The Best Free Antivirus for 2015 – Cybercriminals want your money, just like any other criminals. Installing free antivirus software lets you lock out the bad guys without paying a cent.

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Microsoft sinks in antivirus tests, as Avira, Bitdefender hit top scores – The latest antivirus scores from the Madgeburg, Germany-based testing lab AV-Test ranks Windows Defender as the worst-performing anti-malware app out of the 22 most common consumer products tested. Windows Defender, baked into the latest versions of Windows, scored just 9.5 points out of a total of 18.

How to disable Windows 10’s Wi-Fi Sense password sharing – Windows 10’s new Wi-Fi Sense feature is a powerful tool that takes the headache out of managing Wi-Fi connections on the run. With Wi-Fi Sense enabled, Windows 10 will automatically sign you into open Wi-Fi networks, as well as private networks that your Outlook.com, Skype, and Facebook contacts have logged into—so you won’t have to manually sign into the network when you visit your buddy’s house. As convenient as Wi-Fi Sense is, however, not everyone’s thrilled with it. Windows 10 enables Wi-Fi Sense by default, but you can disable it. Here’s how.

Company News:

Intel, Micron debut 3D XPoint storage technology that’s 1,000 times faster than current SSDs – Intel and Micron today unveiled their all-new memory technology called 3D XPoint (pronounced “cross-point”). This is a new class of memory that can be used both as system memory as well as nonvolatile storage. In other words, 3D XPoint can be used to replace both a computer’s RAM and its solid-state drive (SSD). The companies claim that 3D XPoint is a major breakthrough in memory process technology, the first new memory category since the introduction of NAND flash in 1989. It’s said to be extremely fast and durable, up to a thousand times faster (both in read and write speeds), and it will have higher endurance than existing NAND Flash memory currently being used in SSDs.

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Razer Buys Android-Based Game Console Maker Ouya – Razer purchased Ouya’s software assets, including its content catalog and online retail platform. As part of the deal, Ouya’s technical team and developer relations personnel will be joining Razer. Financial terms of the deal, which closed on June 12, were not disclosed. The acquisition does not include Ouya’s hardware business.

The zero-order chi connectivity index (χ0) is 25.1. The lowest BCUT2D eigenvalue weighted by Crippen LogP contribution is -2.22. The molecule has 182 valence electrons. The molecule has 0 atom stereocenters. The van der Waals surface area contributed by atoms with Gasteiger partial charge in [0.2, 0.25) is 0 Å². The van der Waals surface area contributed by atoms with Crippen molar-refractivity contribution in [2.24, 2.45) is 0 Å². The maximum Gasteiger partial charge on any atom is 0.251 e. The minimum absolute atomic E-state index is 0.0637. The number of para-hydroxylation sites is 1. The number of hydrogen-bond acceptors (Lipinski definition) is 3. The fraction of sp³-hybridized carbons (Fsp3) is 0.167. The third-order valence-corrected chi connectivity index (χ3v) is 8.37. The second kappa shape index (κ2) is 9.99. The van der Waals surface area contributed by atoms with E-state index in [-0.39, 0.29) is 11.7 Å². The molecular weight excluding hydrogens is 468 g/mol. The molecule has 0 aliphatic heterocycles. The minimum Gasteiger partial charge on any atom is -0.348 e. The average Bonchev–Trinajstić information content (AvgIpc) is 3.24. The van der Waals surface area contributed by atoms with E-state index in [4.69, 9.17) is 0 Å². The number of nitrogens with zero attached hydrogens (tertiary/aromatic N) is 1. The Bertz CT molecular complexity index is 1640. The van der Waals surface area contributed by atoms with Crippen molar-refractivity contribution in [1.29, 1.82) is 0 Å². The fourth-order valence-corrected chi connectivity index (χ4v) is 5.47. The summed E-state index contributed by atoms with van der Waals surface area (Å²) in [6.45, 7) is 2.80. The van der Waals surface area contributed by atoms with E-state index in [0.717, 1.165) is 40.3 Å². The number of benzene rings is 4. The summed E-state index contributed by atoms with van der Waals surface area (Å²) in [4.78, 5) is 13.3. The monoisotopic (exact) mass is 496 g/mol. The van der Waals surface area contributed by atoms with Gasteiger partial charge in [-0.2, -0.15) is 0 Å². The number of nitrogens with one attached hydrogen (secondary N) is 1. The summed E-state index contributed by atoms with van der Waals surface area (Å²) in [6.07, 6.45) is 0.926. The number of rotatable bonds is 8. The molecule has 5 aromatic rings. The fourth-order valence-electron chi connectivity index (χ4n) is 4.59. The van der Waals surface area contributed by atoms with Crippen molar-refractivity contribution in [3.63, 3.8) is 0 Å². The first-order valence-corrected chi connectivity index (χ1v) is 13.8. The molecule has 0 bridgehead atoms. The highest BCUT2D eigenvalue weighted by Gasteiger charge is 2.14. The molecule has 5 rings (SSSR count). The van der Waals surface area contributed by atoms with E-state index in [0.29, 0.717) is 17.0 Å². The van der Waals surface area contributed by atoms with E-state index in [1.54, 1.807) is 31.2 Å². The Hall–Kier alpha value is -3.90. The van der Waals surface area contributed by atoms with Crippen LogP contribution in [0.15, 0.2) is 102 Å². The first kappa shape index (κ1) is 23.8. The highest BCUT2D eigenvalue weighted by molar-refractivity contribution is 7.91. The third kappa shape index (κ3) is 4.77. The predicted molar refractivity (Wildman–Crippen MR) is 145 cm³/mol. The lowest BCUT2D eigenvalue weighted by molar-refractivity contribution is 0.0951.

Twitter’s user growth skids to a stop – Twitter has been a slow-growth company for a while. The company on Tuesday warned investors that it’s essentially a no-growth company. “We do not expect to see sustained meaningful growth in [monthly active users] until we start to reach the mass market,” Twitter CFO Anthony Noto told analysts during the company’s second quarter conference call. “We expect that will take a considerable period of time.” Shares plunged more than 11 percent in after-hours trading.

Nokia jumps into virtual reality market with 360-degree Ozo camera – Nokia Technologies plans to return to the consumer market, focusing on virtual reality rather than the cell phones that made it famous. The Finnish company — what was left of the former cell phone giant after Microsoft bought its handset division last year — on Tuesday night unveiled Ozo, a next-generation camera for capturing 360-degree video and audio. Unveiled at an entertainment industry event in Los Angeles, the orb-shaped camera is designed for professional content creators rather than consumers.

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GoDaddy launches in Australia to target small businesses – After using Australia as a pilot market, GoDaddy has formally launched locally and has appointed Tara Commerford as the Australia and New Zealand country manager.